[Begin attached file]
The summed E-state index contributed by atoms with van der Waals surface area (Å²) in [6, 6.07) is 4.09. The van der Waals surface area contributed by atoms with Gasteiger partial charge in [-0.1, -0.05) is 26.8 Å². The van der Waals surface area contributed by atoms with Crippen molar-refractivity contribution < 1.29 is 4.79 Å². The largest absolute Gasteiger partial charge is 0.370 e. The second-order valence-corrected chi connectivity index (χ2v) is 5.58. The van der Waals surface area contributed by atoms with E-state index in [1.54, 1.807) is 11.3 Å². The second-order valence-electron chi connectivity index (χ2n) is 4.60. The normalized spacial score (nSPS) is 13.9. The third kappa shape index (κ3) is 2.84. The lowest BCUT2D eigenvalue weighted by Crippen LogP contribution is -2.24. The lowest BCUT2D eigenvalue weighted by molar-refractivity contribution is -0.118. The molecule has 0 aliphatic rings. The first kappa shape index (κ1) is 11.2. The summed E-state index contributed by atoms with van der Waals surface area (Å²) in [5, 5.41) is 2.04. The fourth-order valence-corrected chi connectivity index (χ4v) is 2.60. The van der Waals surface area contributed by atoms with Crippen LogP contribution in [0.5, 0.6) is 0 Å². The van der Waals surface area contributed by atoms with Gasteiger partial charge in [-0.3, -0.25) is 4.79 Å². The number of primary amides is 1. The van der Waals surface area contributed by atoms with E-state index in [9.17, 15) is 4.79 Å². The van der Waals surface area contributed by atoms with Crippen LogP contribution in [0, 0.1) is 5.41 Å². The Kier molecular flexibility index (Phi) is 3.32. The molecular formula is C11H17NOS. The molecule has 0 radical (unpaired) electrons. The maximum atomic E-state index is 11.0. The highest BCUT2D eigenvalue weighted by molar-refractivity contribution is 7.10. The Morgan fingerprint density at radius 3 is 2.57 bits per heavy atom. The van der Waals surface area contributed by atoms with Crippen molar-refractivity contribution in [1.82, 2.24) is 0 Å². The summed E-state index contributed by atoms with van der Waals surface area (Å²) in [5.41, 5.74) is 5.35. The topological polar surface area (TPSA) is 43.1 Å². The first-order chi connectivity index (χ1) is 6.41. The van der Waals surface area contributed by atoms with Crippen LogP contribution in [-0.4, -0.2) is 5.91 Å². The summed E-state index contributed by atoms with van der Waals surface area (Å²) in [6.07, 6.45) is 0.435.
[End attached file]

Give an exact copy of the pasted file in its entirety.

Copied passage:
The summed E-state index contributed by atoms with van der Waals surface area (Å²) in [6, 6.07) is 4.09. The van der Waals surface area contributed by atoms with Gasteiger partial charge in [-0.1, -0.05) is 26.8 Å². The van der Waals surface area contributed by atoms with Crippen molar-refractivity contribution < 1.29 is 4.79 Å². The largest absolute Gasteiger partial charge is 0.370 e. The second-order valence-corrected chi connectivity index (χ2v) is 5.58. The van der Waals surface area contributed by atoms with E-state index in [1.54, 1.807) is 11.3 Å². The second-order valence-electron chi connectivity index (χ2n) is 4.60. The normalized spacial score (nSPS) is 13.9. The third kappa shape index (κ3) is 2.84. The lowest BCUT2D eigenvalue weighted by Crippen LogP contribution is -2.24. The lowest BCUT2D eigenvalue weighted by molar-refractivity contribution is -0.118. The molecule has 0 aliphatic rings. The first kappa shape index (κ1) is 11.2. The summed E-state index contributed by atoms with van der Waals surface area (Å²) in [5, 5.41) is 2.04. The fourth-order valence-corrected chi connectivity index (χ4v) is 2.60. The van der Waals surface area contributed by atoms with Crippen LogP contribution in [0.5, 0.6) is 0 Å². The van der Waals surface area contributed by atoms with Gasteiger partial charge in [-0.3, -0.25) is 4.79 Å². The number of primary amides is 1. The van der Waals surface area contributed by atoms with E-state index in [9.17, 15) is 4.79 Å². The van der Waals surface area contributed by atoms with Crippen LogP contribution in [0, 0.1) is 5.41 Å². The Kier molecular flexibility index (Phi) is 3.32. The molecular formula is C11H17NOS. The molecule has 0 radical (unpaired) electrons. The maximum atomic E-state index is 11.0. The highest BCUT2D eigenvalue weighted by molar-refractivity contribution is 7.10. The Morgan fingerprint density at radius 3 is 2.57 bits per heavy atom. The van der Waals surface area contributed by atoms with Crippen molar-refractivity contribution in [1.82, 2.24) is 0 Å². The summed E-state index contributed by atoms with van der Waals surface area (Å²) in [5.41, 5.74) is 5.35. The topological polar surface area (TPSA) is 43.1 Å². The first-order chi connectivity index (χ1) is 6.41. The van der Waals surface area contributed by atoms with Crippen LogP contribution in [-0.4, -0.2) is 5.91 Å². The summed E-state index contributed by atoms with van der Waals surface area (Å²) in [6.07, 6.45) is 0.435.